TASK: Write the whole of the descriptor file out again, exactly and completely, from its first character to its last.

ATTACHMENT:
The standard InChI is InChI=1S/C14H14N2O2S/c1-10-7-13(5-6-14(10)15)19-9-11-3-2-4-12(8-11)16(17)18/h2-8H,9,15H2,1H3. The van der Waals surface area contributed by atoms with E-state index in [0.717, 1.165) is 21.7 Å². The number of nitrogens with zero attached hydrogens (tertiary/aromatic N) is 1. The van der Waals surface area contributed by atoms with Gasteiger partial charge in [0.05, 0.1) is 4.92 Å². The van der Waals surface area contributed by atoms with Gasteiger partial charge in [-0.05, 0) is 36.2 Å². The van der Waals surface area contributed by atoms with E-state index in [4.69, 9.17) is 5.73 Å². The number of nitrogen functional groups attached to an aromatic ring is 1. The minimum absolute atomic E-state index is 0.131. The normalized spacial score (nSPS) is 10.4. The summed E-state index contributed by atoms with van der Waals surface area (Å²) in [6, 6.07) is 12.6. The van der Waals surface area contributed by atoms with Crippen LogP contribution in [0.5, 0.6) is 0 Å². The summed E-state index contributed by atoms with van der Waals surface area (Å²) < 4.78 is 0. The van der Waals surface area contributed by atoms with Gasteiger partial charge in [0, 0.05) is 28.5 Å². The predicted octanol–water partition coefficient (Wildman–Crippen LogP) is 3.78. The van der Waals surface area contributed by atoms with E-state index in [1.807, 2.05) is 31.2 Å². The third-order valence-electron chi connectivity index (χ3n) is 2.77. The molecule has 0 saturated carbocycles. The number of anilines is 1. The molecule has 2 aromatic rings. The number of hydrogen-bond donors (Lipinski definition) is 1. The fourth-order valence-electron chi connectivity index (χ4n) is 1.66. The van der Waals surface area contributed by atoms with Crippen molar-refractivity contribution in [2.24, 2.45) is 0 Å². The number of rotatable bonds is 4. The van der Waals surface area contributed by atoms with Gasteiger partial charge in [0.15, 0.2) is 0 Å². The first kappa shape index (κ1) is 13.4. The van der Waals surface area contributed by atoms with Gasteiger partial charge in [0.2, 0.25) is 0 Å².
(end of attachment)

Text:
The standard InChI is InChI=1S/C14H14N2O2S/c1-10-7-13(5-6-14(10)15)19-9-11-3-2-4-12(8-11)16(17)18/h2-8H,9,15H2,1H3. The van der Waals surface area contributed by atoms with E-state index in [0.717, 1.165) is 21.7 Å². The number of nitrogens with zero attached hydrogens (tertiary/aromatic N) is 1. The van der Waals surface area contributed by atoms with Gasteiger partial charge in [0.05, 0.1) is 4.92 Å². The van der Waals surface area contributed by atoms with Gasteiger partial charge in [-0.05, 0) is 36.2 Å². The van der Waals surface area contributed by atoms with E-state index in [4.69, 9.17) is 5.73 Å². The number of nitrogen functional groups attached to an aromatic ring is 1. The minimum absolute atomic E-state index is 0.131. The normalized spacial score (nSPS) is 10.4. The summed E-state index contributed by atoms with van der Waals surface area (Å²) in [6, 6.07) is 12.6. The van der Waals surface area contributed by atoms with Crippen LogP contribution in [0.5, 0.6) is 0 Å². The summed E-state index contributed by atoms with van der Waals surface area (Å²) < 4.78 is 0. The van der Waals surface area contributed by atoms with Gasteiger partial charge in [0, 0.05) is 28.5 Å². The predicted octanol–water partition coefficient (Wildman–Crippen LogP) is 3.78. The van der Waals surface area contributed by atoms with E-state index in [1.807, 2.05) is 31.2 Å². The third-order valence-electron chi connectivity index (χ3n) is 2.77. The molecule has 0 saturated carbocycles. The number of anilines is 1. The molecule has 2 aromatic rings. The number of hydrogen-bond donors (Lipinski definition) is 1. The fourth-order valence-electron chi connectivity index (χ4n) is 1.66. The van der Waals surface area contributed by atoms with Crippen molar-refractivity contribution in [2.24, 2.45) is 0 Å². The number of rotatable bonds is 4. The van der Waals surface area contributed by atoms with Gasteiger partial charge in [0.15, 0.2) is 0 Å². The first kappa shape index (κ1) is 13.4. The van der Waals surface area contributed by atoms with Gasteiger partial charge in [0.2, 0.25) is 0 Å².